Sooo….. you did it. Created a great, relevant resume. Sent in a killer cover letter to the right person. Aced the interviews. Took care of your references. But, did you handle the “how much do you need?” portion of the process? You know: the awkward, who-blinks-first-loses moment.
It’s a tough one.
Here’s what I’d advise: Try and avoid giving a number. The reasons are: A - if you give a number that’s too low, that’s likely what you’re going to get (or they might even wonder why you’re such a bargain, and have second thoughts about you); B - if it’s too high, all they’re going to see is that big salary on your forehead – even if in the end you might get that amount, stating it too early could queer the deal.
Here’s what I’d advise: tell them what you make. Tell them that you’d like to stay whole – heck, that you’d love a bump – but that the opportunity the job presents is so compelling that you’d like to hear their offer, and that you’re confident when they make an offer that they’ll put their best foot forward. This politely puts the ball back in their court, and compliments them on what a great organization they are.
…for votes For whatever reason, Good to Know is up for best recruiting blog of the year. I’m pretty sure it’s not because my employer is paying for the grand prize (seriously – what I suspect is that Jason Davis, the guy who runs RecruitingBlogs.com, the organizer of the whole contest, is just ridiculously nice and felt bad at how poorly I did at poker last time we hung out).
While I’m under zero illusion I’ll win, I wouldn’t mind not coming in dead last. Seriously. Soooo…. if you’re so inclined, I’d appreciate it if you clicked here and exercised your right to vote. Primarily in categories #1& #6 – well, feel free to vote in the rest, too – in fact, I’d recommend checking out all of the nominated blogs – there’s a lot of really great guidance out there, from a gang of remarkable minds.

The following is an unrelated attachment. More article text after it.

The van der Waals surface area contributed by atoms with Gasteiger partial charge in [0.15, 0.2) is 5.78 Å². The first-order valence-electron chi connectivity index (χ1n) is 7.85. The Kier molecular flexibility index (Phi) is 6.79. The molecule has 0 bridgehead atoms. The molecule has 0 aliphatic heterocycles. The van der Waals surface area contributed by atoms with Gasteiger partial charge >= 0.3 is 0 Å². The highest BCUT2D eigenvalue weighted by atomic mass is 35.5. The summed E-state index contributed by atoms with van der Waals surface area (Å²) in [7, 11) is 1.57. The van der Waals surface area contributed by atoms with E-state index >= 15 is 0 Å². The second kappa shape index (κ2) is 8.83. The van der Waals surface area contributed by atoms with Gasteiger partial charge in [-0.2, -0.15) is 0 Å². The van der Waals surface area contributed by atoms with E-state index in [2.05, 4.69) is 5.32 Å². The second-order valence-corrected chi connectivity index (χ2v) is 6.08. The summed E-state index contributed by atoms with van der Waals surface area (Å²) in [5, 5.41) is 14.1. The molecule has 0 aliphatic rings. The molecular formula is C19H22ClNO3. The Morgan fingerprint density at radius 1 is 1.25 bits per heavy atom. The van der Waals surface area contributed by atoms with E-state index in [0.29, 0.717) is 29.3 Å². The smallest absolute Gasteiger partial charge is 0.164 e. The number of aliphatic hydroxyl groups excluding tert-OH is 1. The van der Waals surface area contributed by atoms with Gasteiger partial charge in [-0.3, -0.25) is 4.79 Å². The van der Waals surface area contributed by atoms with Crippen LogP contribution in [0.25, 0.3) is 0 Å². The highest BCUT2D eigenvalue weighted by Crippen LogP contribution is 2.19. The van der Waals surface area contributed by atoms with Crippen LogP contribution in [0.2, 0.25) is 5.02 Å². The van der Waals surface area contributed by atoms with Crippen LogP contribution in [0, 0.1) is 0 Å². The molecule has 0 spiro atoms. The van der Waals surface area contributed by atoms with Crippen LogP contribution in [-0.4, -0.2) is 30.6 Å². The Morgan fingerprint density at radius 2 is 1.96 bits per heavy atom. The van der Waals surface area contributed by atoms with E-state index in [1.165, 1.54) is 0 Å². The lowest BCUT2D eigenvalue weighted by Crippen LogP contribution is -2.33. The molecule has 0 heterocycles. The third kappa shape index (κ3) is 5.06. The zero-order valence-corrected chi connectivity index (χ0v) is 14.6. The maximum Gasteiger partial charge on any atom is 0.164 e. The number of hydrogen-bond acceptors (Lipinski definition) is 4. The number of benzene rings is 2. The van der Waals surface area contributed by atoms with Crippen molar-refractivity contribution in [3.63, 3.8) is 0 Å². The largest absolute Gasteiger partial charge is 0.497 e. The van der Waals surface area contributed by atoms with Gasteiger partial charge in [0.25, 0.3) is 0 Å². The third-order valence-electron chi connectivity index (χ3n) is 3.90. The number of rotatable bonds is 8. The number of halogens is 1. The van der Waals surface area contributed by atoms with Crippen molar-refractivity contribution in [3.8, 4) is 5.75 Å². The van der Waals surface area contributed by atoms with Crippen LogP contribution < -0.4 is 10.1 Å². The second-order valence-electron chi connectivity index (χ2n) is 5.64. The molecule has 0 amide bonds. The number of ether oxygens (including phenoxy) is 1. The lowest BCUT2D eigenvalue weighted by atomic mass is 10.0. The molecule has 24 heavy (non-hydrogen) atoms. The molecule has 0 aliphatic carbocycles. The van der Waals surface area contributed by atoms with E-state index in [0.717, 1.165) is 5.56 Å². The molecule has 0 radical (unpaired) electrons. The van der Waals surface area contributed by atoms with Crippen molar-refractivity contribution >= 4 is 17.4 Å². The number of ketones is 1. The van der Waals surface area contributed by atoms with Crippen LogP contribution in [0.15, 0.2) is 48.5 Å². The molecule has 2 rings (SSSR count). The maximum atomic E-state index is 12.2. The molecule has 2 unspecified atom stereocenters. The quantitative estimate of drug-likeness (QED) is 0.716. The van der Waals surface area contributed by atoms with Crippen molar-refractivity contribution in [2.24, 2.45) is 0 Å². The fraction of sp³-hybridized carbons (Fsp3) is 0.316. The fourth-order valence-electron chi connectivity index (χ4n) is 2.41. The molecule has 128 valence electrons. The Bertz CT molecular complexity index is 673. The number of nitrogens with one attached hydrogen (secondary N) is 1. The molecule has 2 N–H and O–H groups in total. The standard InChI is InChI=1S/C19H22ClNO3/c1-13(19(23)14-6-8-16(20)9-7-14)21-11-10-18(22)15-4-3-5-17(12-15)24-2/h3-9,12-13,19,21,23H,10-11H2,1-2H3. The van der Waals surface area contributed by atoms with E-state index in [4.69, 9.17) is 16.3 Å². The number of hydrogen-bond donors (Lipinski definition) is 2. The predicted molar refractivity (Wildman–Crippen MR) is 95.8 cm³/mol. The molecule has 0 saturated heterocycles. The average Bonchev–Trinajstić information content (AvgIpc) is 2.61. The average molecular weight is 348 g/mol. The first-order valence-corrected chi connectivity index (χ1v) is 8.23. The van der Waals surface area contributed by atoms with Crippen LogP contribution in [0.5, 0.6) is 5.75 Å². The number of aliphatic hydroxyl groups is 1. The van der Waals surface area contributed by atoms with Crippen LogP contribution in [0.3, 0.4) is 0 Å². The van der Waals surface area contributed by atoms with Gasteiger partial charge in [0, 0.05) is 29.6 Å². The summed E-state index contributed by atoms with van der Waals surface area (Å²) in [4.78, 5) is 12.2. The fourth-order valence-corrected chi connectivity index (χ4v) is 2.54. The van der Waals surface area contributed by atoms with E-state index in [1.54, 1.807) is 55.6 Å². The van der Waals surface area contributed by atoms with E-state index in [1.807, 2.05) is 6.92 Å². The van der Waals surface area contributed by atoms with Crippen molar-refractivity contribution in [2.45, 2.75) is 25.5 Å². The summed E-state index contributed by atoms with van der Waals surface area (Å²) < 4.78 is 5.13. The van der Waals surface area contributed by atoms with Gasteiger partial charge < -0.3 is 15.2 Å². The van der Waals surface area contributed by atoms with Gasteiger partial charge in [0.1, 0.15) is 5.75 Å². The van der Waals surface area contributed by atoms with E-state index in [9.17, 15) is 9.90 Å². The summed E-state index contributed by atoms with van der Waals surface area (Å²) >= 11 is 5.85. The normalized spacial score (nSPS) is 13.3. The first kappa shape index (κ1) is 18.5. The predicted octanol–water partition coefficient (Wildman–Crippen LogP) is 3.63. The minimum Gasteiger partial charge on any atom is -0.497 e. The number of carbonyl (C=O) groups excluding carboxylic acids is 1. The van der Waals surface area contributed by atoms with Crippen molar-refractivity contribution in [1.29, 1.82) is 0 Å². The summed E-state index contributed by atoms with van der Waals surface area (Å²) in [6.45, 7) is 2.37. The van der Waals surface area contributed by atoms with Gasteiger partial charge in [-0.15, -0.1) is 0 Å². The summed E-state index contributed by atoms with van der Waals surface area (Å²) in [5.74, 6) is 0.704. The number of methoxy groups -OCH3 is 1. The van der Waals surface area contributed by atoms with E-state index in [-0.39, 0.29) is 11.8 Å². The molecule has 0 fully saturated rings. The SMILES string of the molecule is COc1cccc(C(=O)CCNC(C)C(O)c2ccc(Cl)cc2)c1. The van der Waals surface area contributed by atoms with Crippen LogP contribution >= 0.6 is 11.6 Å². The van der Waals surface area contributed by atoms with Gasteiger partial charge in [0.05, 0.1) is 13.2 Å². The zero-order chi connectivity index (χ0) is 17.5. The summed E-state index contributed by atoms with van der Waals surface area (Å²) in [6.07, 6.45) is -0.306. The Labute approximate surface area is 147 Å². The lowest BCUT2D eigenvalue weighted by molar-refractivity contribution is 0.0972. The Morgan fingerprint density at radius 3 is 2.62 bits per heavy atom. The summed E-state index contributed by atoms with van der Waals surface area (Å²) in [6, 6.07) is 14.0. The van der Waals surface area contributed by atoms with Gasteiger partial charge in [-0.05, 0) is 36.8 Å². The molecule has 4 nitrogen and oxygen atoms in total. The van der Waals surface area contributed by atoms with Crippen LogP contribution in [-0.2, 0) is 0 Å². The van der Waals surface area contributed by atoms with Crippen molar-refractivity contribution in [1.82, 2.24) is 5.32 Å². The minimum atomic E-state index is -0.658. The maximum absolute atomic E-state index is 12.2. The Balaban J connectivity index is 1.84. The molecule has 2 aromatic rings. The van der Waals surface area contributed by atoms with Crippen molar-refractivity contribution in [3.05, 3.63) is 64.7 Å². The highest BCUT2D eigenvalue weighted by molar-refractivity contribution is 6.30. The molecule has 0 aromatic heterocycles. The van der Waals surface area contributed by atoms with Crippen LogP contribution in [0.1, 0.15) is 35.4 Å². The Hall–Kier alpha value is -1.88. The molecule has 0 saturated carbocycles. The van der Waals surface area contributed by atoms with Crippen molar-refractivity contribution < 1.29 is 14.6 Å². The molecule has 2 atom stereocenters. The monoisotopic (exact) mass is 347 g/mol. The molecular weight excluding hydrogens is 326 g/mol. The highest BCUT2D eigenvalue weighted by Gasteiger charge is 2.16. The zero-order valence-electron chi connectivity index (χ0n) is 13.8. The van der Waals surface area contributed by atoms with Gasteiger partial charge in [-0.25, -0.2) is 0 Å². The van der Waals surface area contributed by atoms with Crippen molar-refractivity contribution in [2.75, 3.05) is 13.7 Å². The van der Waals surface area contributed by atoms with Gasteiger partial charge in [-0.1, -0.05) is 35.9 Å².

So, this is a pretty selfish post, but the heck with it. I’ve been toying with the idea of writing a book, or possibly editing a selection of essays from other recruiters/ career coaches/ managers on job hunting. That said: there are a ton of books out there on the topic, and I’d rather not do this just because I’ve got an itch to write a book. I’d rather it be something useful for candidates – if you’re reading this, and have a suggestion on way to make it more useful than the resources already in existence, mind popping the suggestion in the comments? Would really, truly appreciate the input…
Shameless, shameless plug, but what the hell, it’s my blog – we’re hiring like crazy. If you’re looking to work for a very cool, red hot, interesting company, and you live around Boston, get in touch. Like, now. We have openings in: sales, marketing, web development, core development, QA, etc, etc… I would love to talk to some of you interesting people….
Oh, and one thing (because it needs to be said, sadly, again): use spellcheck on your resumes. It’s free, it’s just a button you have to hit, and it will keep you from spelling “motivating” motavating. I mean, c’mon…